Istituto di Cristallografia - CNR

Seminari Napolitano – Paoletti

Structural and functional characterization of human RecQ and iron-sulfur (Fe-S) cluster DNA helicases.

Helicases are molecular motors that play central roles in nucleic acid metabolism. Mutations in genes encoding DNA helicases of the RecQ and iron–sulfur (Fe–S) helicase families are linked to hereditary disorders characterized by chromosomal instabilities and premature aging highlighting the importance of these enzymes.  Interestingly, RecQ and Fe-S helicase mutations are also strongly associated to a broad spectrum of cancers. In the last years, I have been working on different members of both the DNA helicase families in order to carry out a comprehensive structural and functional characterization.  In this seminar, I will focus on RecQ4, a member of the RecQ family of helicase which are highly conserved throughout the evolution and play an essential role in maintaining genomic stability due to their involvement in DNA replication, recombination and repair. In the last few years, I was able to carry out a detailed biochemical analysis of the human RecQ4 showing that, although the protein binds a variety of nucleic acids, it has a preference for R-loops, DNA:RNA hybrids, which are unwound with a higher efficiency that the other substrates. The biochemical data are in accordance with the in vivo analysis showing that cells from Rothmund-Thompson Syndrome (RTS) patients display a high frequency of DNA:RNA hybrids which is correlating with an increase of replication stress markers providing a functional role for RecQ4 helicase in maintaining genomic stability.  Moreover, in order to achieve a structural characterization, I was also able to express and purify different fragments of human RecQ4 that will be tested in Cryo-Electron Microscopy experiments. I will also present data on the structural and biochemical characterization of the C-terminus of RTEL1 (Regulator of Telomere length 1), an essential DNA helicase which prevents the chromosome ends instability by disassembling telomere loops and suppressing telomere fragility. In this case, together with a PhD student, we were able to select, express and purify a variety of deletion fragments encompassing the main C-terminal domain. By combining X-ray crystallography and SAXS, we obtained structural information on the architecture of all the fragments tested. Finally, by performing a comprehensive biochemical analysis, we were able to provide a useful framework to elucidate the central role of the RTEL1 C-terminal domain at the interface of the DNA recombination, repair and DNA replication processes.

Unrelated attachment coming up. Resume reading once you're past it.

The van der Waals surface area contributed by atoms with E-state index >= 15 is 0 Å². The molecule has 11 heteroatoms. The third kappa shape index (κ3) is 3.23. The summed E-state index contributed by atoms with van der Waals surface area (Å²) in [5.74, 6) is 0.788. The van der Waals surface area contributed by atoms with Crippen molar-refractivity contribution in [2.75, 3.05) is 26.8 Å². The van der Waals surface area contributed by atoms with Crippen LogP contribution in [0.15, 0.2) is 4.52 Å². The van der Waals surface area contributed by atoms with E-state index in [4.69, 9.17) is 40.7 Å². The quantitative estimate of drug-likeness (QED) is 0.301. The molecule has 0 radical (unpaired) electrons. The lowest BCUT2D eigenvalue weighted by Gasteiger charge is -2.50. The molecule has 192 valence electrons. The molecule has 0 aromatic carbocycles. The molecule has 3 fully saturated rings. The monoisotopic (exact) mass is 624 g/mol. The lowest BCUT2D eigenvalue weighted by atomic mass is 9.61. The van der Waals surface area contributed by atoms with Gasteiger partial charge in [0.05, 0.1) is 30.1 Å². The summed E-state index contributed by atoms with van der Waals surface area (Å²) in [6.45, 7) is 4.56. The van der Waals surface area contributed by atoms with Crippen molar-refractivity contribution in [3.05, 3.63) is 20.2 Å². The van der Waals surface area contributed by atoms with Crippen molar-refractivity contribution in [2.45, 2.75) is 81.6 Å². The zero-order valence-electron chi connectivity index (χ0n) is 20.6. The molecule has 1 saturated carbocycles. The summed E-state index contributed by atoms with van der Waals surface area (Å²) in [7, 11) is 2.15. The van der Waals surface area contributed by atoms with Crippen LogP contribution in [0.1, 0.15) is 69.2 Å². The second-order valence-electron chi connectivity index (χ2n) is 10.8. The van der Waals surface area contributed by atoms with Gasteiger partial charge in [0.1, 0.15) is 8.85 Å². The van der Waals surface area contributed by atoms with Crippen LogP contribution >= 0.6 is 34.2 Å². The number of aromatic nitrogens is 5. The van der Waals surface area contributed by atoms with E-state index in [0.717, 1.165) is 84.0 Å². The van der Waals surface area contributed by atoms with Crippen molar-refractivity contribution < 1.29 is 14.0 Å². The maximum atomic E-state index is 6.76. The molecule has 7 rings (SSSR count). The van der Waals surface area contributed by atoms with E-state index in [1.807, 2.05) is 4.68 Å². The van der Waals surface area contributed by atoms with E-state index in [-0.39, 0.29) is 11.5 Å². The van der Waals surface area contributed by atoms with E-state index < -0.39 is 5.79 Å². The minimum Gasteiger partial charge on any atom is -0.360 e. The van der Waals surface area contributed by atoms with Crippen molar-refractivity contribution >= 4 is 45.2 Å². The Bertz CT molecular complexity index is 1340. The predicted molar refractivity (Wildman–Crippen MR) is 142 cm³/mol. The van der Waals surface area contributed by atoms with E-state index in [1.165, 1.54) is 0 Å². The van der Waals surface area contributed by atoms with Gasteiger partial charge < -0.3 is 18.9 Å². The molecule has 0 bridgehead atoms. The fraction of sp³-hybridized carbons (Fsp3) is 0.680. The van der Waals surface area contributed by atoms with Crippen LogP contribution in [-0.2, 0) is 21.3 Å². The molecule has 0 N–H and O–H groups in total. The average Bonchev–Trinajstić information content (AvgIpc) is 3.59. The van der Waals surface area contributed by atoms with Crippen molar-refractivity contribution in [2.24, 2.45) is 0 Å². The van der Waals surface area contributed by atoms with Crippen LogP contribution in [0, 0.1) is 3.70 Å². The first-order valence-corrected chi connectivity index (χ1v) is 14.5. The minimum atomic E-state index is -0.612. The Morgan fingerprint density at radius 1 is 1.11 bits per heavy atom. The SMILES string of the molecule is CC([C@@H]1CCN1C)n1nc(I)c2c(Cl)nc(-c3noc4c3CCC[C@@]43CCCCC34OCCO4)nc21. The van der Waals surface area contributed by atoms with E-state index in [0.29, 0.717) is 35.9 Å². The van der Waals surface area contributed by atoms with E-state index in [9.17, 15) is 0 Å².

Dr. Luisa Maria Rosaria Napolitano


An integrative structural biophysics approach to study the interactions between ATP and neurotrophins.

I will present a typical flowchart of the experiments needed to characterize a protein/small molecules interactions system from a molecular point of view. The techniques employed will be described and the results will be presented.
This molecular approach will be esemplified through the recent results obtained by our group on a set of neurotrophic factors proteins. The prototype of the neurotrophin family, Nerve Growth Factor (NGF), is essential for the development and maintenance of neurons and is crucial in immune and endocrine systems and in the pain pathway. NGF precursor, proNGF, whose pro-peptide is an intrinsically unstructured domain (IUD), is endowed with different biological properties. The binding to TrkA, p75NTR and sortilin receptors activates the NGF/proNGF signaling pathways. Much is known about NGF in neuronal physiology. However few reports described essential endogenous ligands as modulators of NGF biology. Recently, the binding of ATP to NGF was identified. To determine the molecular elements of this binding, we used integrative structural biology to unveil for the first time the binding cartography of ATP to NGF [1]. Isothermal Titration Calorimetry (ITC), 1H Saturation Transfer Difference NMR (1H STD-NMR), coupled to the determination of the 3D solution NMR structure of NGF and MD simulations, helped identifying the likely binding mode of ATP on NGF. ATP/NGF binding to the receptors was investigated through Surface Plasmon Resonance (SPR). We also undertook a complementary biophysical study on the binding of ATP to proNGF. Our results reveal a different binding profile for mature and precursor proteins. A combination of Small Angle X-ray Scattering (SAXS), Hydrogen-Deuterium Exchange Mass Spectrometry (HDX-MS) and limited proteolysis showed that ATP binding induces a change in the conformation and/or dynamics of proNGF, predominantly in the IUD pro-peptide [2]. Combined, these results suggest a functional role for ATP in modulating the biological role of proNGF/NGF in health and disease states.

Dr. Francesca Paoletti

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